American Football Database
Horace Hendrickson
File:Horace Hendrickson.jpg
Hendrickson pictured in The Agromeck 1953, NC State yearbook
Sport(s)Football, basketball, baseball
Biographical details
Born(1910-08-24)August 24, 1910
Delphos, Ohio
DiedMay 22, 2004(2004-05-22) (aged 93)
Raleigh, North Carolina
Playing career
Head coaching record
Overall35–28–1 (football)
95–21 (basketball)
109–56–1 (baseball)
Accomplishments and honors
2 North State (1938, 1941)

Horace James "Horse" Hendrickson (August 24, 1910 – May 22, 2004) was an American football, basketball and baseball player, coach, and college athletics administrator. He served as the head football coach at Elon University from 1937 to 1941 and at North Carolina State University from 1952 to 1953, compiling a career college football record of 35–28–1. From 1937 to 1941, Hendrickson coached at Elon University, where he compiled a 31–12–1 record. His best season came in 1941, when his team went 8–1. For much of the 1940s, he was an assistant coach at the University of Pennsylvania. From 1952 to 1953, he coached at North Carolina State University, where he compiled a 4–16 record.

Hendrickson played football, basketball and baseball at Duke University. He then served as director of athletics at Elon University, and coached football, baseball and basketball from 1937 to 1942.[1] In 1942, he moved to the University of Pennsylvania replacing Howard Odell as the backfield coach on the football team.[2]


Hendrickson was married to Gene Fulton Swartz of Derry, Pennsylvania on June 18, 1938.[3] The couple had two sons: Richard Fulton and James Alva.[4]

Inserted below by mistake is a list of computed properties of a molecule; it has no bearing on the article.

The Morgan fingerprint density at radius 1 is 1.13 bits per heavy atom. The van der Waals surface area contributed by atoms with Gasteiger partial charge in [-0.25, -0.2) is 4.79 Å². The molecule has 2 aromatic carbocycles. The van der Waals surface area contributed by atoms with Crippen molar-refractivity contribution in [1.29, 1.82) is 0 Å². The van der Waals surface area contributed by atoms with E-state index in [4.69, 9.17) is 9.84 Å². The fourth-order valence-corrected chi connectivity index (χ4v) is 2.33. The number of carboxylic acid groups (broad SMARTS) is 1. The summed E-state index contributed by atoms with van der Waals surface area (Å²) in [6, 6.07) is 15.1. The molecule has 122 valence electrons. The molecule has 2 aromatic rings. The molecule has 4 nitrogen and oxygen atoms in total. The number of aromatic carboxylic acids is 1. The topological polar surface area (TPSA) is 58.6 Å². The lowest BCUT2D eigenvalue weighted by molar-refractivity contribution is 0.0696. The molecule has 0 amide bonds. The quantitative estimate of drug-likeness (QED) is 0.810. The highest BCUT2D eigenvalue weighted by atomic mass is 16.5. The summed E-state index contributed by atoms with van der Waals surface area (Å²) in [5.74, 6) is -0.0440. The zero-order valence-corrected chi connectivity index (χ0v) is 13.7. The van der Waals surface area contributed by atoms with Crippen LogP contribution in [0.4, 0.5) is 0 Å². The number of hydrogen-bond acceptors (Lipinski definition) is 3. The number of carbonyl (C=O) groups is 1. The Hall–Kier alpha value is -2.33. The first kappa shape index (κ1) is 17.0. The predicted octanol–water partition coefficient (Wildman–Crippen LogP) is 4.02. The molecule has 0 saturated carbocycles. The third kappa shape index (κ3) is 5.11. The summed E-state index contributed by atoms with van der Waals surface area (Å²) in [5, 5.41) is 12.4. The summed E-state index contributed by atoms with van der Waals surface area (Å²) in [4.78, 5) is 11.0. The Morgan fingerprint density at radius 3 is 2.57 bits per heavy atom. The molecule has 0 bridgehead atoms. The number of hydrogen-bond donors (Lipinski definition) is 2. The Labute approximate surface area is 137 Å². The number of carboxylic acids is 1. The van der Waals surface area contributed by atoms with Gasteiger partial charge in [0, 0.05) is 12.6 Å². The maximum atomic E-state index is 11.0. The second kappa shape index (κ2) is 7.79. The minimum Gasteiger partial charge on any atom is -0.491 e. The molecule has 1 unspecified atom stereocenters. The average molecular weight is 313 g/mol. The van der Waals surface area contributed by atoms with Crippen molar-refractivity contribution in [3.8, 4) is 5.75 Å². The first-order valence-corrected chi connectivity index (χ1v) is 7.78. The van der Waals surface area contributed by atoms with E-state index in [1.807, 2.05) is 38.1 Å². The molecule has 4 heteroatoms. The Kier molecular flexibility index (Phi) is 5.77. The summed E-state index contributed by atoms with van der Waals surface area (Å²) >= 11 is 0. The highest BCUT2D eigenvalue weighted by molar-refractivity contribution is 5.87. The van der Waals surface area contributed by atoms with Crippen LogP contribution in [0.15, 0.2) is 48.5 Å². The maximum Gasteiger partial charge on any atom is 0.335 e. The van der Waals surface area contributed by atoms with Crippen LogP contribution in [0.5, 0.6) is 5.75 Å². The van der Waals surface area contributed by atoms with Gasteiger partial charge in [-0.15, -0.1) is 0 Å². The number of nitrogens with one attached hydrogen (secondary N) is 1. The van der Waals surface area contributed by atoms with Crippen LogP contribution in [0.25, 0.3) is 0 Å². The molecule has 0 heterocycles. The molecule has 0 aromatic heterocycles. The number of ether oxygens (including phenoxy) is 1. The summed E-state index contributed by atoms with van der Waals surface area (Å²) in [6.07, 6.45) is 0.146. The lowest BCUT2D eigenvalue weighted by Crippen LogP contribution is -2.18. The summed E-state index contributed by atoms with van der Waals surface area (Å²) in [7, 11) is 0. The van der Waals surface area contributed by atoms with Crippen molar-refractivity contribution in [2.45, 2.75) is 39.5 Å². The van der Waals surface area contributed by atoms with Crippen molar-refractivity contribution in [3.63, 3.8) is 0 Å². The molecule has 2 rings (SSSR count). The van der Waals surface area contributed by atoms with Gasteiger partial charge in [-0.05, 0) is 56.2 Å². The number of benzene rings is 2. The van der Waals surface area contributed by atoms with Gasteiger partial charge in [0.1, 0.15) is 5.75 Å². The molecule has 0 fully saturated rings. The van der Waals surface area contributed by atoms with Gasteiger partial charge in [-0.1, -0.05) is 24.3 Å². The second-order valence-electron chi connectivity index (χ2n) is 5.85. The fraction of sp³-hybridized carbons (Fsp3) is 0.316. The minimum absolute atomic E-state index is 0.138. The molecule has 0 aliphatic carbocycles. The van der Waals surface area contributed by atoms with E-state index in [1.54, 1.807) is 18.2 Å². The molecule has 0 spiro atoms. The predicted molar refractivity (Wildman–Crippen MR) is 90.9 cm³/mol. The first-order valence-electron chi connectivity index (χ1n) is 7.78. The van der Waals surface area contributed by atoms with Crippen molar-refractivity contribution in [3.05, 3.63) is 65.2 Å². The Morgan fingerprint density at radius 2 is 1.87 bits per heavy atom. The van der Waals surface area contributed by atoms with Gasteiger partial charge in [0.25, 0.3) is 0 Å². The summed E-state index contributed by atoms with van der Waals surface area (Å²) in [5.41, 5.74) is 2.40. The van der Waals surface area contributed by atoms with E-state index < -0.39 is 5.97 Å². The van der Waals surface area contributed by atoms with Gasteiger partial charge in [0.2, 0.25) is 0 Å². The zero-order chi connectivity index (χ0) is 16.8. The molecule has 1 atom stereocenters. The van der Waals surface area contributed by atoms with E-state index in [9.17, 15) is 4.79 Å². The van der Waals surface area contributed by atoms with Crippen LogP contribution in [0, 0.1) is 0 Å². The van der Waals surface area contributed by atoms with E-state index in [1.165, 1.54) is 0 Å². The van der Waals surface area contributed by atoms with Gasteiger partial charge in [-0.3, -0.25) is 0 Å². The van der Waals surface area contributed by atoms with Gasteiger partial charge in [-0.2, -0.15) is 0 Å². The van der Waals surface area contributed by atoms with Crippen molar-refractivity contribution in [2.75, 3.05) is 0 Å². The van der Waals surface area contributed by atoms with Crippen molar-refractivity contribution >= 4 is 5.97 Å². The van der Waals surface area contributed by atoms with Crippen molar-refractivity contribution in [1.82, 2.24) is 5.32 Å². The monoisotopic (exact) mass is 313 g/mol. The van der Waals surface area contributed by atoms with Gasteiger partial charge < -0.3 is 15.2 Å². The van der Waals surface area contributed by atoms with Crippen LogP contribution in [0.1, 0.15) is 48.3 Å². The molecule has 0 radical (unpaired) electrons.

Head coaching record


Year Team Overall Conference Standing Bowl/playoffs
Elon Phoenix (North State Conference) (1937–1941)
1937 Elon 7–1
1938 Elon 6–3 T–1st
1939 Elon 5–5
1940 Elon 5–2–1
1941 Elon 8–1 1st
Elon: 31–12–1
NC State Wolfpack (Southern Conference) (1952)
1952 NC State 3–7 2–4 T–10th
NC State Wolfpack (Atlantic Coast Conference) (1953)
1953 NC State 1–9 0–3 7th
NC State: 4–16 2–7
Total: 35–28–1
Indicates BCS bowl, Bowl Alliance or Bowl Coalition game.


  1. "Elon gets $2 million donation". News14. December 5, 2007. Archived from the original on July 19, 2011. Retrieved January 1, 2011. "The Hendrickson's made their donation in honor of Jay's father and former Elon Coach Horace Hendrickson. He served as director of athletics, and coached football, baseball and basketball."
  2. "Penn Post to Hendrickson". The New York Times. March 3, 1942. Retrieved January 1, 2011. "Horace Hendrickson football coach at Elon College was named today to succeed Howard ODell as backfield coach at the University of Pennsylvania ..."
  3. "Derry Girl Wed on Saturday". Greensburg Daily Tribune. June 20, 1938.,5918130. Retrieved March 2, 2011.
  4. "Horace James Hendrickson". The Nystroms of Apex, NC. Retrieved March 2, 2011.

External links